then and now
the story behind|the escalator|
In 1892, an inventor named George H. Wheeler started a design for a product he called the "escalator." This design was a moving staircase with handrails on two of it's sides for safety. But, he could not finish it, he needed help from another inventor of his day. So, he sold this idea to Jesse Reno who greatly improved the thought. He added the conveyor belt to help it run smoothly and a grooved grip for a better footing. In 1900, the first operating escalator based on Jesse Reno's design plan was used in a New York train station. Years later in 1922, the Otis Elevator company used this idea to make the modern escalator and it has been a hit ever since.
how does the escalator work?
the structure of the elevator is two chains looped around two pairs of gears. This is powered by an electric motor which turns the chains. Two make the escalator go up at an angle, the conveyor belt goes up a series of steps, which is what you stand on while riding an escalator. At the start and finish of the ride, the steps collapse on each other which keeps the steps level and makes it easier to get on and off. The handrails on each side of the escalator are plainly a rubber belt that is looped around around a series of wheels. This moves at exactly the same speed as the steps so that the rider can have stable balance.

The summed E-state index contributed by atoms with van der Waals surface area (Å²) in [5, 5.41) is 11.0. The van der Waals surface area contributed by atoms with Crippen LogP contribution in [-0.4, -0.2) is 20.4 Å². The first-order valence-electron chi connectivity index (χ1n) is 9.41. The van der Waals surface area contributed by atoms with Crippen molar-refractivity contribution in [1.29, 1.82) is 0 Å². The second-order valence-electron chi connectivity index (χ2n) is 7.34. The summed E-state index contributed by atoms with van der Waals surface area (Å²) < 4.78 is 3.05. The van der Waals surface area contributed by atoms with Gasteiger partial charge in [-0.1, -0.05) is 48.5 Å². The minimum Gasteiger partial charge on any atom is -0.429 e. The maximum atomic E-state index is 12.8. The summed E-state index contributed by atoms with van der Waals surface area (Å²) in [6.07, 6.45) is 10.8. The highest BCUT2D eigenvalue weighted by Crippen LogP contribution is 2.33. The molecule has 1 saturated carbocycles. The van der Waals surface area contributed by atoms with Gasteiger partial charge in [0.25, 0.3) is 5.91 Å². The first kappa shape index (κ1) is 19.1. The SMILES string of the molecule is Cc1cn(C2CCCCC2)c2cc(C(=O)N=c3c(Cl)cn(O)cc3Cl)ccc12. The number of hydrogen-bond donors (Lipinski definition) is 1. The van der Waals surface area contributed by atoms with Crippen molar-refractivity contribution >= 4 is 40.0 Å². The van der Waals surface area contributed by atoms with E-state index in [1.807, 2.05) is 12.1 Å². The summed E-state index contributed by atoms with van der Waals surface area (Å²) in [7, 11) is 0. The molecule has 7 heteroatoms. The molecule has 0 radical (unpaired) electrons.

benefits then and today
the escalator provides us with many benefits, and it did back when it was made too! back then, escalators were used in elevated train stations like the one in New York Train Station in 1900. Nowadays, escalators are used anywhere when there are a lot of people that need to be moved up or down at a brisk pace. The escalator also is a benefit in department stores because as people go up they can look down on all the merchandise and the store can "advertise" more. The escalator can hold and transport many people at one time, which is a plus for large environments with many people to move.